This year’s Fairtrade Fortnight ended on 9 March. It has now become a well established part of the annual calendar of campaigning and awareness events and is one that I always make sure I support. It is a really valuable opportunity to promote awareness of the concept of Fair Trade and encourage more people to think ethically and buy Fairtrade products. It is also a time to reflect on the success of the Fair Trade movement and what it has achieved since its early days in the 1960s.
Even when I worked for Oxfam in the eighties, Fair Trade was an idea few were aware of, and FT Fortnight a much smaller event than it is now. The idea that mainstream shops and supermarkets would be stocking Fairtrade products seemed very optimistic. Fairtrade volunteers in all of our communities have made that happen. The range and quality of products now available is quite remarkable.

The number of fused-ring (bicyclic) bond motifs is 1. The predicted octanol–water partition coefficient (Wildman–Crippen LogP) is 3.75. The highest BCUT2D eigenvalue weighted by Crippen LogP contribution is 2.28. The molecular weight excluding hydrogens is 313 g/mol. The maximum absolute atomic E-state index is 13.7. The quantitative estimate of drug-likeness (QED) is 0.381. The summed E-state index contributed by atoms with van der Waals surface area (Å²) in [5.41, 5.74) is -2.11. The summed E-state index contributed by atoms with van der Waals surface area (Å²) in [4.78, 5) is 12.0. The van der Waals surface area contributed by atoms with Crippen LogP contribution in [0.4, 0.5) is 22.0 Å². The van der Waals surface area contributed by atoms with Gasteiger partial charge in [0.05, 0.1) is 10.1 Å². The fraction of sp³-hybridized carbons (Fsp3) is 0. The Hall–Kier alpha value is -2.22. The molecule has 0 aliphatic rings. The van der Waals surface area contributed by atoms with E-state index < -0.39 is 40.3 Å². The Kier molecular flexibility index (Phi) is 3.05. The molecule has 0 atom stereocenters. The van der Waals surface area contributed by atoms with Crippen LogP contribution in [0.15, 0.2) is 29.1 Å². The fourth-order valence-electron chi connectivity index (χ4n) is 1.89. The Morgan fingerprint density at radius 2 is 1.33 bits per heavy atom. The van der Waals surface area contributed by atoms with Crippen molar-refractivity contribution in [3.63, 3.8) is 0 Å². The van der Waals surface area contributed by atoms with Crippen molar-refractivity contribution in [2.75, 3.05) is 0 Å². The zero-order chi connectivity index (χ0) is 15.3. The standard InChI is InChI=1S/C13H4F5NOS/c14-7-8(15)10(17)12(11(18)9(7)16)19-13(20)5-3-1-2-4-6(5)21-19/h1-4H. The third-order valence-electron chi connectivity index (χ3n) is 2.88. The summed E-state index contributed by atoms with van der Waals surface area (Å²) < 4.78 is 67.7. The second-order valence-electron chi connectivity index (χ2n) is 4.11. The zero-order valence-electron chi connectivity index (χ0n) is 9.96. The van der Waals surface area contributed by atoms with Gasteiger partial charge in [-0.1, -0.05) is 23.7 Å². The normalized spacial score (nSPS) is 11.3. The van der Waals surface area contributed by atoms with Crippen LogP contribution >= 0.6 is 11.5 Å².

I have been fortunate enough to see firsthand the difference that Fairtrade can make for farmers and communities. One year ago Scotland achieved Fair Trade Nation status, a fantastic achievement which came about largely as a result of the dedicated work of local campaigners, including many here in East Lothian. Working as ordinary citizens in their own communities, thousands of people have set out to make a difference to the lives of farmers and workers in developing countries.
Everyone who has been involved in the various campaigns and activities aimed at promoting Fairtrade over the years, can rightly be proud of the huge contribution they have made. Of course, Fairtrade Fortnight enjoys considerable support here in East Lothian and I was delighted to visit Fair Trade coffee mornings in Dunbar and North Berwick to mark the event. The most important thing, though is to seek out fairly traded products all year round!